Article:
How do cities and people thrive in a future of space premiums, resource restraint, automation, artificial intelligence, 3D fabrication and radical decarbonisation?
Living and working in cities shapes how we look after young, old and vulnerable individuals, our environmental footprint, and the health and wellbeing of every resident. Our focus is on how cities can better ‘produce’ economic, social and environmental outcomes.
Majority of people now live in cities and on a daily basis the city is where these people consume goods, experience nature, relax and work. Planning and urban development has often approached these as separate tasks and made spatial allocations accordingly. Population growth and the environmental footprint of cities is, however, increasingly necessitating urban space to be multifunctional and productive spaces economically, socially and environmentally.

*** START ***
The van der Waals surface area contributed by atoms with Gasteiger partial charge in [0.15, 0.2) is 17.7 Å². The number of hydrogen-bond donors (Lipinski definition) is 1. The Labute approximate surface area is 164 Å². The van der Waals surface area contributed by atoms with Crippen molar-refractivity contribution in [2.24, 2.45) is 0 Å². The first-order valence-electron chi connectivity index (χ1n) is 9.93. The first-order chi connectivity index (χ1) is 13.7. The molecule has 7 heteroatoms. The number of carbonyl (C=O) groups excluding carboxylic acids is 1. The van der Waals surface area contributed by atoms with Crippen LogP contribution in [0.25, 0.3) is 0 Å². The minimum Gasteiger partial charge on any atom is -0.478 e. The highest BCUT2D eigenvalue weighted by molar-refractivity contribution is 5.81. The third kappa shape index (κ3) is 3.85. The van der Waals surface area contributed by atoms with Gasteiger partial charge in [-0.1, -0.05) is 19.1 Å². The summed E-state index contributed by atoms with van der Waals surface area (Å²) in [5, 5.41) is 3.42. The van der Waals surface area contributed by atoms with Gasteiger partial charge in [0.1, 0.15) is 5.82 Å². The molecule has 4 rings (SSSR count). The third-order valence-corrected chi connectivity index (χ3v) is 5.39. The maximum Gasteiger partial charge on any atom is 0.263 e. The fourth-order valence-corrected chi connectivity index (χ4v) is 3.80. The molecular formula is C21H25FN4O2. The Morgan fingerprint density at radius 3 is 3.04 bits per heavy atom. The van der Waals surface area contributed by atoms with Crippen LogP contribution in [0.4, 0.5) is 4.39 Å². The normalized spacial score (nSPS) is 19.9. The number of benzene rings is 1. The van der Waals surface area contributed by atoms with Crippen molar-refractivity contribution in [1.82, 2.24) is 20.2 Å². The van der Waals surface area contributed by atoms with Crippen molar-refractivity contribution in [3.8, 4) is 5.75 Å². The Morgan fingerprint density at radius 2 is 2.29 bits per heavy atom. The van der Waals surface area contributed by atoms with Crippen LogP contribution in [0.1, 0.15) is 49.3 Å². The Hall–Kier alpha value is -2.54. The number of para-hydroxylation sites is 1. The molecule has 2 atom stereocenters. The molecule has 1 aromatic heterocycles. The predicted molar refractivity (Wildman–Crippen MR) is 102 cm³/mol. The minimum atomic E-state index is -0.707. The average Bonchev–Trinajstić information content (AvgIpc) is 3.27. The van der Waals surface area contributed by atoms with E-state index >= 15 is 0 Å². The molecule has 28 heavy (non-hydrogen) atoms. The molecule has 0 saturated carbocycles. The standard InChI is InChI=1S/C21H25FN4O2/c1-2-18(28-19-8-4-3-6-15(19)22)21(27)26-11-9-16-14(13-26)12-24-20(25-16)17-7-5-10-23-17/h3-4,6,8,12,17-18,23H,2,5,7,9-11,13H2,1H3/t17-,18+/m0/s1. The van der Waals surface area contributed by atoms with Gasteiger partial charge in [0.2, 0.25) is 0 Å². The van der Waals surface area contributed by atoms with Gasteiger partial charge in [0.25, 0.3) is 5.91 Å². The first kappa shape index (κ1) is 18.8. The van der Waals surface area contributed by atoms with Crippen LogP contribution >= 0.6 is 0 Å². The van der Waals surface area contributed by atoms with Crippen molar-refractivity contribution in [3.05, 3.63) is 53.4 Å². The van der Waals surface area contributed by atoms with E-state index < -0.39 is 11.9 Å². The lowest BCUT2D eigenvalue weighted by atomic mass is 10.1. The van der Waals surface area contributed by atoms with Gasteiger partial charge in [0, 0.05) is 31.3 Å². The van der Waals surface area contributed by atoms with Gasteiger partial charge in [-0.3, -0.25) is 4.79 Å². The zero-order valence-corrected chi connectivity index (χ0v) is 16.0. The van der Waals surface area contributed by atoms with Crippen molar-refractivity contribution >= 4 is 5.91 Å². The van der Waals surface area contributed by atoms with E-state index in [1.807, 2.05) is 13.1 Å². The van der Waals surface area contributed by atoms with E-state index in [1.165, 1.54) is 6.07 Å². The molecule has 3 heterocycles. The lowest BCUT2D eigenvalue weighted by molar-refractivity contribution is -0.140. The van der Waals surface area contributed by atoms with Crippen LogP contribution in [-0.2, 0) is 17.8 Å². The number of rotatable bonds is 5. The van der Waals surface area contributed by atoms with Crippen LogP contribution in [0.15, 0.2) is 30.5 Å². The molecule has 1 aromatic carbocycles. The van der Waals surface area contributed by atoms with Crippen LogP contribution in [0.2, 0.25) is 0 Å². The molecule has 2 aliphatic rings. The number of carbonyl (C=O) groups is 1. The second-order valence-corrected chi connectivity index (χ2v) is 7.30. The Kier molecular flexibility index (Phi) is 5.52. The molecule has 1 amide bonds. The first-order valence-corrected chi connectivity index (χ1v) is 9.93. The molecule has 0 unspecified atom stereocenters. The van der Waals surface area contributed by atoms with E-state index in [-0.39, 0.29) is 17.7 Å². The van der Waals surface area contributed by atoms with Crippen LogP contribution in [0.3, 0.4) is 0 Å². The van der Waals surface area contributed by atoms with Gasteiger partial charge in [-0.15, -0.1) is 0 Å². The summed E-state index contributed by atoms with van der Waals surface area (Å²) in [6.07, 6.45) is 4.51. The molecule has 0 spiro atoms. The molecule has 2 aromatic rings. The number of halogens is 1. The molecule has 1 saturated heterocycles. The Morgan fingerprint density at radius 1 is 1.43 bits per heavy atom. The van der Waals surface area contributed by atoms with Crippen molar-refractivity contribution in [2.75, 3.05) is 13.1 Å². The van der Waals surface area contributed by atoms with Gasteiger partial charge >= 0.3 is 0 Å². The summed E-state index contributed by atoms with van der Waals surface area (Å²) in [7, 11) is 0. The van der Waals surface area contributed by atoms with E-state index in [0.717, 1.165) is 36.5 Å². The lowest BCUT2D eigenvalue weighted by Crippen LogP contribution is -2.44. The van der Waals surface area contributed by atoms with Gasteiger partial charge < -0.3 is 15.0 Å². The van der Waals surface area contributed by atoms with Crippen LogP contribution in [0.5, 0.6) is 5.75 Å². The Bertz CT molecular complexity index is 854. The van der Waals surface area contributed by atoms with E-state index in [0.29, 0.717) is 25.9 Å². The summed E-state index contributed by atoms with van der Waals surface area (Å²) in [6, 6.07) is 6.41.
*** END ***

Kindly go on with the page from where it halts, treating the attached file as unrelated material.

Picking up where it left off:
The productive city challenge is one in which the institutions, behaviours, aspirations and practices that operate in cities can be given direction to achieve sustainable urban transitions. It involves understanding the barriers and drivers of urban transitions; the economic and institutional parameters that shape short-term and long-term decision making; and solutions-oriented technological and social innovation.
Our research in this program will therefore go beyond conventional understanding of productivity and envisage urban environment, spaces and resources as input for a range of social and environmental outputs as well as economic outputs.
Our studies cover:
- the labour productivity, distributional and housing market impacts from employment concentration (agglomeration) in Australia
- residential densification, infill development and spillover effects in Melbourne
- household practices and circular plastic consumption.